...Baseball is the theme of the day on April 18th, with the lineup including THE PRIDE OF THE YANKEES (1942), TAKE ME OUT TO THE BALL GAME (1949), and ANGELS IN THE OUTFIELD (1951).

...I recently reviewed the space film RIDERS TO THE STARS (1954), which stars William Lundigan, Martha Hyer, and Richard Carlson; Carlson also directed. The first opportunity to see it is on April 19th, as part of a day-long sci-fi lineup, and it's on again on April 25th.

...Lana Turner and Clark Gable are well matched in MGM's HONKY TONK (1941), showing on April 22nd.

...One of my favorite Robert Taylor Westerns, AMBUSH (1950), will be shown as part of an evening of "Apache Stories" on April 23rd. The cast includes Arlene Dahl, John Hodiak, Jean Hagen, Don Taylor, and wonderful John McIntire as a grizzled mountain man. This movie grabs the viewer from the dramatic opening credits sequence.

...NIGHT SONG (1948) is a very interesting drama with Dana Andrews as a blind composer loved by Merle Oberon. Hoagy Carmichael is also in the cast. It's on April 25th.

...On April 27th, the primetime theme is "Boardinghouse Life," including Priscilla Lane, Jeffrey Lynn, and Ronald Reagan in MILLION DOLLAR BABY (1941) and Ginger Rogers, Katharine Hepburn, and a fantastic cast in the classic STAGE DOOR (1937).

...Director Jean Negulesco is celebrated on April 30th. I hope to see John Garfield and Geraldine Fitzgerald in NOBODY LIVES FOREVER (1946) at the Noir City festival in April. The other titles shown that night: Hedy Lamarr and Paul Henreid in THE CONSPIRATORS (1944); Fred Astaire and Leslie Caron in DADDY LONG LEGS (1955); Joan Crawford and John Garfield in HUMORESQUE (1946); and Zachary Scott, Sydney Greenstreet, and Peter Lorre in THE MASK OF DIMITRIOS (1944).

Another programming note is that TCM will be celebrating "Spring Break" from April 16th through the 20th, showing WHERE THE BOYS ARE (1960), GIDGET (1959), BLUE HAWAII (1961), and movies starring Frankie Avalon and Annette Funicello.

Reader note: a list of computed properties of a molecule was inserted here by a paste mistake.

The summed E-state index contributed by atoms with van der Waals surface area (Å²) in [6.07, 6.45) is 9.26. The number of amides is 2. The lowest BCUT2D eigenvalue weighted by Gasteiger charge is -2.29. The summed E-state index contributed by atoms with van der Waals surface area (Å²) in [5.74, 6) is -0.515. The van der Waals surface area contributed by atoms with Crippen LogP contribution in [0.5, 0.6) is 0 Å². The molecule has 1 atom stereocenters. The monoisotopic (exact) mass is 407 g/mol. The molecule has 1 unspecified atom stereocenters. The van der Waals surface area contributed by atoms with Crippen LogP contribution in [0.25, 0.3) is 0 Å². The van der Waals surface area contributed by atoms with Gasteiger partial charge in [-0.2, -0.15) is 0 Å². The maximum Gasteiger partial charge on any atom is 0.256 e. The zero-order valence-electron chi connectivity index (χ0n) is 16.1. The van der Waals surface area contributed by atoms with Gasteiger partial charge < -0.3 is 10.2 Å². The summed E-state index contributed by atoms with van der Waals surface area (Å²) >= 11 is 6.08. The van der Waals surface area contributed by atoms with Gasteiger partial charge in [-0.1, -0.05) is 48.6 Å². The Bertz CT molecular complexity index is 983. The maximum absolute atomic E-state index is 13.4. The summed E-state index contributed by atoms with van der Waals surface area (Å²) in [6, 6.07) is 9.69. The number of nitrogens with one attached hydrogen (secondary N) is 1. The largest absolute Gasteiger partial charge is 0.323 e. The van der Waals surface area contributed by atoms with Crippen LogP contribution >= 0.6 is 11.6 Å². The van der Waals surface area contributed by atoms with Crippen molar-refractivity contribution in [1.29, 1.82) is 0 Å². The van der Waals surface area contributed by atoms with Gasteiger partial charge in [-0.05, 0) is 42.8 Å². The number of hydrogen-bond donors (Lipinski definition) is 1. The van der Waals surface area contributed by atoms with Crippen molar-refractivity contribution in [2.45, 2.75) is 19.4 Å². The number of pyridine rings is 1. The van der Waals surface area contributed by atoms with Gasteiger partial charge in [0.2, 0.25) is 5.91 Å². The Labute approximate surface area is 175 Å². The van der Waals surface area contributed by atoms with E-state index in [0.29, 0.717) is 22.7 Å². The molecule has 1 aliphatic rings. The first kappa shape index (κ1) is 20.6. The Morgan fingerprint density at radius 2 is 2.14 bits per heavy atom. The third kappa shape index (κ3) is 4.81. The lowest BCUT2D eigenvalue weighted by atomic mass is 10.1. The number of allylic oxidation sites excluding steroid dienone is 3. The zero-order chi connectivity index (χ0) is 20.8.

For the complete schedule, please visit the TCM website.

Update: For more on TCM in April, please visit TCM Star of the Month: Doris Day.

Happy viewing!

Tonight's Movie: Rebel in Town (1956)

REBEL IN TOWN is a Western distinguished by fine performances, though I can't say I cared very much for the somber storyline.

In the aftermath of the Civil War, renegade Confederates Bedloe Mason (J. Carrol Naish) and his sons (Ben Cooper, Ben Johnson, John Smith, and Cain Mason) are robbing banks in the West. Shortly after arriving in a small town, one of the Mason boys hears the click of a little boy's toy gun and instinctively shoots and kills the child.

When young Gray Mason (Cooper) wants to return to town to check on the boy's condition, the brother that pulled the trigger stabs him in the back. Gray is found by John Willoughby (John Payne); John and his wife Nora (Ruth Roman) nurse Gray back to health. It just so happens that the Willoughbys are the parents of the little boy who died. Although Nora is aware Gray was present when her son was shot, she doesn't tell her vengeful husband, as she fears for his safety and his sanity. Eventually, however, the information slips out.

Payne is excellent as the grief-stricken father who is obsessed with finding his son's killer. Payne plays a man whose pain is understandable yet who is not always particularly admirable. Even before the tragedy, Willoughby is heedless of his wife's concern for his safety when he goes to hunt for renegades, and after his son's death, he doesn't seem to particularly care if his wife is left a lonely widow. Payne bravely plays a complex character who threatens to become as much of a villain as the man who shot his little boy.